When’s the Best Time to Prune My Tree?
When’s the best time to prune? As Arborists, we get asked this question a lot, and like many answers in tree care, the best one is: It depends.
When’s the best time to prune? As Arborists, we get asked this question a lot, and like many answers in tree care, the best one is: It depends. The best way to really answer this question is by asking more questions first.
Is the tree deciduous or evergreen?
Deciduous trees benefit from pruning during dormancy, or during winter, when the tree has lost its leaves and is storing up energy for the spring. Why?
- Infection by insects is minimized. This is because insects are less active during winter. Decay fungi are also sporulating and spreading less rapidly.
- There’s a greater opportunity to develop strong tree architecture. The best way to reduce risk over time is by removal or reduction of branches that are likely to fail. Without leaves, branches that are more likely to fail — ones that are cracked, broken, detached, excessively long, or outside the normal crown shape — are easier to spot and can be pruned right away.
Winter is a great time to prune all trees because pruning now decreases the disruption of bird nests. It’s important not to over-prune, however, since wildlife can use dead and dying branches for food, protection, and nesting. Talk to your Arborist about finding a balance between your pruning goals and maintaining wildlife habitat in your trees.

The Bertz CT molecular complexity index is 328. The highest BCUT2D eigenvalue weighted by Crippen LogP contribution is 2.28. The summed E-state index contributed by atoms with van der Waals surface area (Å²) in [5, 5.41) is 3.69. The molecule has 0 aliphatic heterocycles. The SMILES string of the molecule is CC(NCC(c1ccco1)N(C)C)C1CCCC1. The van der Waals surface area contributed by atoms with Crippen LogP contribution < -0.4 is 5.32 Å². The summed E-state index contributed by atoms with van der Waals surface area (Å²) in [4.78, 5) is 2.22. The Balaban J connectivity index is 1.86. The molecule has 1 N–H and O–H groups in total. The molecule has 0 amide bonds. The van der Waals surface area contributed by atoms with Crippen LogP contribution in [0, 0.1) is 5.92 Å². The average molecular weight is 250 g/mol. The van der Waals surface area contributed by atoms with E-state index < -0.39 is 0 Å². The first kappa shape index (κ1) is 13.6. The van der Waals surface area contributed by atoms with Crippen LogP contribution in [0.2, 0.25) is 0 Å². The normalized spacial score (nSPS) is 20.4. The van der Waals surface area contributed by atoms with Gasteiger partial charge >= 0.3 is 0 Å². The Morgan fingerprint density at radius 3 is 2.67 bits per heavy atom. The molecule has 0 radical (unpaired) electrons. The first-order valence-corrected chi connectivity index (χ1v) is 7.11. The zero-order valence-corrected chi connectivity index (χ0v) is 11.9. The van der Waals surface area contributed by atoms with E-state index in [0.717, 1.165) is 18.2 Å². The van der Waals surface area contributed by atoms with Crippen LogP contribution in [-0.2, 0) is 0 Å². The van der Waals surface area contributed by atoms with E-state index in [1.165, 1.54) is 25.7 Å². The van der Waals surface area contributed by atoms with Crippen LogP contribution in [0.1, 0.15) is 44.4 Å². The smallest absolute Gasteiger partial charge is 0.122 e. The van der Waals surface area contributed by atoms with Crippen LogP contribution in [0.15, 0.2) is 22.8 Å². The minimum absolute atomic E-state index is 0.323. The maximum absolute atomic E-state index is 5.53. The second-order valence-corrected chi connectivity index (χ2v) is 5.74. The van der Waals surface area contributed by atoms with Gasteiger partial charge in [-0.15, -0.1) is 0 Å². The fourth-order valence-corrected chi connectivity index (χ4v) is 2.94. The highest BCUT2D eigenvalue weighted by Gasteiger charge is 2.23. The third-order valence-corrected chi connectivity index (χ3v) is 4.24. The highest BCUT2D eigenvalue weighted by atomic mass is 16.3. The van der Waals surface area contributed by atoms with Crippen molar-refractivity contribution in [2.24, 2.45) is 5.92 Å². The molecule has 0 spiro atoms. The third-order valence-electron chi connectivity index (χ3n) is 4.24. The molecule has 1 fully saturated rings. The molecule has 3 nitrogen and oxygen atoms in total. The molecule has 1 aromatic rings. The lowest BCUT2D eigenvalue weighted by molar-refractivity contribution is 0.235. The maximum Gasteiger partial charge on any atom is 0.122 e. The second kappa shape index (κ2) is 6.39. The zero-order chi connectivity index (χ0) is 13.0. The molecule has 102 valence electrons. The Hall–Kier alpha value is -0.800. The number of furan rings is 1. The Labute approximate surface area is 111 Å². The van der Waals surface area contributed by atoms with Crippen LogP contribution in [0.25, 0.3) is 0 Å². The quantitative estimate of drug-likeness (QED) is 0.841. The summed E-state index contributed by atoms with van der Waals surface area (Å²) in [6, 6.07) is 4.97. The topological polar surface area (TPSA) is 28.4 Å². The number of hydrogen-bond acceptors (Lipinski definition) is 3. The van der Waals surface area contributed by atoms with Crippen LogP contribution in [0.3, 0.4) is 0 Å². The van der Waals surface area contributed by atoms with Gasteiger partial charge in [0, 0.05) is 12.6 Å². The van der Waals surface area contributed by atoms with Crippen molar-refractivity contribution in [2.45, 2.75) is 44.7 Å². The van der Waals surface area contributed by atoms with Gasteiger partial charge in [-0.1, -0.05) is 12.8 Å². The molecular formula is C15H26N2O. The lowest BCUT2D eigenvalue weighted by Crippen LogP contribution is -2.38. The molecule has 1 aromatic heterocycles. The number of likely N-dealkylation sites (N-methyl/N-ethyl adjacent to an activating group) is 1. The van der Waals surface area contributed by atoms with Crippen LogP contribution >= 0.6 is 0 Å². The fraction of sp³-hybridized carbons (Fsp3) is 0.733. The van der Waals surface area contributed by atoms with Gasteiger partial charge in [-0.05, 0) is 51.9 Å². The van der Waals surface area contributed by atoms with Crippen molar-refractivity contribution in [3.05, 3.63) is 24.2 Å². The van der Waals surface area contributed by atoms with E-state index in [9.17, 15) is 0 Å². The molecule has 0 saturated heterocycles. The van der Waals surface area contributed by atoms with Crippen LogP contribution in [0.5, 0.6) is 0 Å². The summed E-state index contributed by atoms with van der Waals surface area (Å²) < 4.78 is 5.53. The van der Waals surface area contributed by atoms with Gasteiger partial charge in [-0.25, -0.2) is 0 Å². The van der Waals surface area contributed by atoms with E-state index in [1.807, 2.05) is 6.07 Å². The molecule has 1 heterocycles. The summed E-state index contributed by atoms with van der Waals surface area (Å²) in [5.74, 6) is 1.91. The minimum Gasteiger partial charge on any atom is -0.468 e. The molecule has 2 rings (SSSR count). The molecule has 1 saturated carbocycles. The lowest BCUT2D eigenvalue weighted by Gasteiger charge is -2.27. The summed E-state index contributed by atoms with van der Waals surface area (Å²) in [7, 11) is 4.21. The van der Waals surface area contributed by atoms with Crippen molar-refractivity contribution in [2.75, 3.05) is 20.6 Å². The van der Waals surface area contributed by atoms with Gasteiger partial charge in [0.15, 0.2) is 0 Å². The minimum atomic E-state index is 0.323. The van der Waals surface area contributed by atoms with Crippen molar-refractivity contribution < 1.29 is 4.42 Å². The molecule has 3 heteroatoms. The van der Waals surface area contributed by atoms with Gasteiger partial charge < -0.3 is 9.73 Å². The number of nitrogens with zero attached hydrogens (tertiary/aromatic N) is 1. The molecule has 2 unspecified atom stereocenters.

Speaking of goals, another important question to ask when trying to answer the question, “When’s the best time to prune,” is:
What are your goals for the tree?
If your goal is to maximize growth, it’s best to prune deciduous trees during winter or before new growth resumes. Pruning fruit trees during dormancy, for example, helps distribute fruiting wood and allows the tree to focus new growth on the best available branches come budding season.
Alternatively, if your goal is to minimize growth, it’s best to prune after the tree starts to bud but before it blooms. If you cut off the buds from a catalpa before they get a chance to bloom, you’ll see less flowers, of course!
This timing is different for each individual species. Consult your Arborist on finding a balance between tree health and your goals of reducing fruiting or flowering.
Keep This in Mind …
The most important thing to remember about pruning is that trees can be pruned at any time and still thrive, as long as they are not over- or incorrectly pruned.
Proper pruning starts with defining an objective, or goal, and prescribing the least amount of branch reduction or removal that will achieve that goal. Talk to your Arborist today about pruning your tree in a way that works best for both its health, safety, and your overall goals for your property.
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